"The All Nations won again yesterday from Cando by a score of 1 to 0. In a pitchers battle between Wilkus and Carver. Both pitchers kept the hits well scattered and pulled out of several holes by clever pitching and good support by the infields. The All Nations secured their one run in the 4th inning when Coleman scored from third on a squeeze play by Blukoi. In the 7th inning Cando had the bases full with one but Wilkus retired the side by striking out the next two hitters. This closes the season of games for the season between these two clubs, the All Nations winning four of the six games played. The All Nations have played eighty-three games this season to date losing seven, tying two and winning seventy-four. Donaldson and Wilkus have lost but one game each this season."
July 27, 1916
"Up against the best ball team they have been all year, the local ball club showed its real class and held the All-Nations to a tie score, 2 to 2, yesterday, and with the same kind of work on the bases that they displayed in the field the Magicians would have defeated the best independent ball team in the country. An attempt was made to play the ninth inning, but after two were down for the visitors day got a ball on his thumb, putting him out. The game was called on account of darkness."
July 30, 1916
"Batteries: Williston - Ruyle and Immings. All Nations - Donaldson and Coleman."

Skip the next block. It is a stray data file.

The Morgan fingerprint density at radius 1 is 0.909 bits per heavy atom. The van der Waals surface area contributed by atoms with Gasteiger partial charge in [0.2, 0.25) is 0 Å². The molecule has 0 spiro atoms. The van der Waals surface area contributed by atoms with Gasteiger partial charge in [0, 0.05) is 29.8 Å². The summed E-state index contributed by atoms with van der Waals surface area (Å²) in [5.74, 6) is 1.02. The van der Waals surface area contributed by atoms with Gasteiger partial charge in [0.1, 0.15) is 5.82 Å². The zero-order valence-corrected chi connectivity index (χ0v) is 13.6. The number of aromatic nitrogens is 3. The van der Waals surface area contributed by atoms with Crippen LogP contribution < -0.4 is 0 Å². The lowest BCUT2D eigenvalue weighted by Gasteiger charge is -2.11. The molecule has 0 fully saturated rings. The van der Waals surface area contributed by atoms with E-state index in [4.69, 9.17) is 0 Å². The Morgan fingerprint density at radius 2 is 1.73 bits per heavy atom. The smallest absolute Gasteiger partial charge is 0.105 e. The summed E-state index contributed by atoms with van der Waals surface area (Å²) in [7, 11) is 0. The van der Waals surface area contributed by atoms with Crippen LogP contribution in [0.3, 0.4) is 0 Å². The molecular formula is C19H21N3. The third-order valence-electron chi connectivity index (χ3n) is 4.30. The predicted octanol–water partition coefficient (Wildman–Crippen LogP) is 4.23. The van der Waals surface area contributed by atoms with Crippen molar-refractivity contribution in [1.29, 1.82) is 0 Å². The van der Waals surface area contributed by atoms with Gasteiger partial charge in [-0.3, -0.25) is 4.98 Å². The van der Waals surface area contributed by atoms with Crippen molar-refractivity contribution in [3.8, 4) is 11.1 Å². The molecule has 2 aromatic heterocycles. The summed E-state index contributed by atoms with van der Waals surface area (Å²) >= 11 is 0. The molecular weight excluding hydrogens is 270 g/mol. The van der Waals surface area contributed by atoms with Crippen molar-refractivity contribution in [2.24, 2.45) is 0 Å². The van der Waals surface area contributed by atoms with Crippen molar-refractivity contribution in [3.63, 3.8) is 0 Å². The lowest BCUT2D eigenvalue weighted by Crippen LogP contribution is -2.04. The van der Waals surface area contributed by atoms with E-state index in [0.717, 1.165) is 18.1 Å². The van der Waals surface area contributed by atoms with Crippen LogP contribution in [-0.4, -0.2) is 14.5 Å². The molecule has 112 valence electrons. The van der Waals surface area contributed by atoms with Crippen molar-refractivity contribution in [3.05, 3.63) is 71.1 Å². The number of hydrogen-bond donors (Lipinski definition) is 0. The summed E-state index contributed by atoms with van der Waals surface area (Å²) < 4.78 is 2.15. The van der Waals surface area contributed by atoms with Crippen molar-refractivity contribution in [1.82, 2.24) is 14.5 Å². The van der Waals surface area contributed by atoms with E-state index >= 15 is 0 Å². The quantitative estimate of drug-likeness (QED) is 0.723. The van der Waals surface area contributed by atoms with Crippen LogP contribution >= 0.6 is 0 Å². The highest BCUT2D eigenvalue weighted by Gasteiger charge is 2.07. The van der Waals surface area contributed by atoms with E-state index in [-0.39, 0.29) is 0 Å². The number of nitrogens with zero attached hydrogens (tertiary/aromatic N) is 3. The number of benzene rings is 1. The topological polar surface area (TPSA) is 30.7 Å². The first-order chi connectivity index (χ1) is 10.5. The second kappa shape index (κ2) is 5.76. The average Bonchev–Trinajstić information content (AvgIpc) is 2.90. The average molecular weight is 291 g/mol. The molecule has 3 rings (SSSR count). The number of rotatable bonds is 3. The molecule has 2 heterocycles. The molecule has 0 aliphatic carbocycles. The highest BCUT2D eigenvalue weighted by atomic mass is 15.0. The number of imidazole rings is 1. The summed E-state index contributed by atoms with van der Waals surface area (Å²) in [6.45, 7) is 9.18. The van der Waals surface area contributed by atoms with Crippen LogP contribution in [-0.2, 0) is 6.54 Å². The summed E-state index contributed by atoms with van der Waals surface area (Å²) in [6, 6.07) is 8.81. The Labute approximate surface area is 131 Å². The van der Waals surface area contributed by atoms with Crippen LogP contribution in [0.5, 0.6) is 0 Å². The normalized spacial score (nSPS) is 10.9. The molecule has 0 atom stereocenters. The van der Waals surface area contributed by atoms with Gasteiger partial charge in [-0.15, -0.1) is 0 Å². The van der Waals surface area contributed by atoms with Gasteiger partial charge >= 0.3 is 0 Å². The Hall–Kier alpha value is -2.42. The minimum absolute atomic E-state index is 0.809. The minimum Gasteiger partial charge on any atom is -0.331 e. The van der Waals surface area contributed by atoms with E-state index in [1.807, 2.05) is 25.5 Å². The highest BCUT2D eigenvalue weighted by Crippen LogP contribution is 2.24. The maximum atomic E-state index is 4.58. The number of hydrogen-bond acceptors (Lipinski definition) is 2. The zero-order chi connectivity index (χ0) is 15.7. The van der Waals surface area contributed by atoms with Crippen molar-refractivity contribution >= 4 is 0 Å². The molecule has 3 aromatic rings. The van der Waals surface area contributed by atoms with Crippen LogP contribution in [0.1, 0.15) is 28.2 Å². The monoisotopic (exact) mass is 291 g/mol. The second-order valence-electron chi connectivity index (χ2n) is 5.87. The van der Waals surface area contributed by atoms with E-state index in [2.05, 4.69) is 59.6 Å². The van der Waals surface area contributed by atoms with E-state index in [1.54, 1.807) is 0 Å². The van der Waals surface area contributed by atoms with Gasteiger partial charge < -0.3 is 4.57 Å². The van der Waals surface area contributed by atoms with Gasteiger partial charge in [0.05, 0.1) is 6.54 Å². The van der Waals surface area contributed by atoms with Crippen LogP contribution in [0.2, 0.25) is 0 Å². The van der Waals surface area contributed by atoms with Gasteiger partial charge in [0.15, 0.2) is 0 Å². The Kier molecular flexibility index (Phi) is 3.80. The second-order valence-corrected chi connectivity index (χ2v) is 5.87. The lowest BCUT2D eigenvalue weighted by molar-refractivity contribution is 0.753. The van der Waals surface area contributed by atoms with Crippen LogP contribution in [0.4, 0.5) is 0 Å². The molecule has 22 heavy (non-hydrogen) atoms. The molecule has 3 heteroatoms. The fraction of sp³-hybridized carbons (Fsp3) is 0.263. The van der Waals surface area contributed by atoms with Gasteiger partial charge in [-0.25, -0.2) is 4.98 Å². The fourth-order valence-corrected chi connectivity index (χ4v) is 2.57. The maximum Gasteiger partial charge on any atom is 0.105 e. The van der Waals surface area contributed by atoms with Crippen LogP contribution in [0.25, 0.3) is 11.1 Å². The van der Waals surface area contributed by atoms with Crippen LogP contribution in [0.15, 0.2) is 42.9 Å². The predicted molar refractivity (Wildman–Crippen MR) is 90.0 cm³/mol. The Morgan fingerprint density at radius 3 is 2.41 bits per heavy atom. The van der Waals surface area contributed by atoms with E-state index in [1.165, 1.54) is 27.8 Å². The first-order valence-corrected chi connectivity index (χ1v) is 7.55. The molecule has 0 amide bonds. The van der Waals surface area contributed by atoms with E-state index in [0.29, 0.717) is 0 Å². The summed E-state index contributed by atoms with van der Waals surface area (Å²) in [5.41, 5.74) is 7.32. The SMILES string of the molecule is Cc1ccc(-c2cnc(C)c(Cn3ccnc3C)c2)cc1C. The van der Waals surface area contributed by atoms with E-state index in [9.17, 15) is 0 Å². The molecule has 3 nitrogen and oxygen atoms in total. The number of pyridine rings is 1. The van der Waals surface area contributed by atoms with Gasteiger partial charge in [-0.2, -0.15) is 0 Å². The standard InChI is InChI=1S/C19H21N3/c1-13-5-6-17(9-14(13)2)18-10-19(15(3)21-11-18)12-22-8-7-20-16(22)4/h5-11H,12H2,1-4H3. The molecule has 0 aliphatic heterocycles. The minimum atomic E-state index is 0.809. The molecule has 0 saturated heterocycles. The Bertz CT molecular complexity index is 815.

" 'Opportunes' Hold All Nations Even - A Game and a Shutout Each - Famous Travelers Get One Run in 2 Games - Before what was undoubtedly the largest number of people ever drawn to Bruegger Park entirely by a base ball attraction, the 'Opportunes' and the much touted All Nations played two fast and thrilling games Sunday afternoon. The ranks of Williston fans were swelled by others from many surrounding vicinities until the crowd numbered between 1200 and 1500 people. And they were all well pleased by the showing of the local team, the only objection being that the games were not longer. An agreement for two seven-inning games was entered into by Manager Clarence Marshall in order to be safe against the possibility of encroaching on the time after six o'clock. As it turned out there was plenty of time for nine innings in the second game and that much more chance for Williston to win the game, but after the agreement was made and the visitors were ahead it would have been unsportsmanlike not to stick to our word. The All Nations are a team of individual stars who have also become a well organized machine. In Donaldson, the negro pitcher and Mendez the black Cuban pitcher and all-round player the All Natinos have two players who are excelled in playing ability by not a score of players in the big leagues and the pair would be in the leagues except for their color. The rest of the team are all exceptionally strong in all departments of the game. For fourteen innings the 'Opportunes' held the visitors to a single run while the local pitchers, Browning and Ruyle allowed them but five scattered hits, the run made resulting from an error. In the first game Williston scored six in the 4th and two in the 5th on a combination five hits, and two errors by the All Nations. There were errors on each side, the result of hard hitting, but there was also much fast fielding and numerous thrilling plays. Monday the local team went to Sidney and played two games with the All Nations. They were played on a very rough ground and were ragged exhibitions. The Williston players were in poor condition after the hard games of the day before and lost both contests, 9 to 2 and 8 to 5. In the first of the Williston games the Opportunes defeated the famous cosmopolitan aggregation 8 to 0, allowing them but one hit and never a possible chance to score. In the second game the visitors put the great Donaldson in the box to avoid a second defeat. He held the locals to a single hit, and allowed no runs. This was Williston's sixth game lost this season out of fourty-four played, and the only shut-out they have suffered."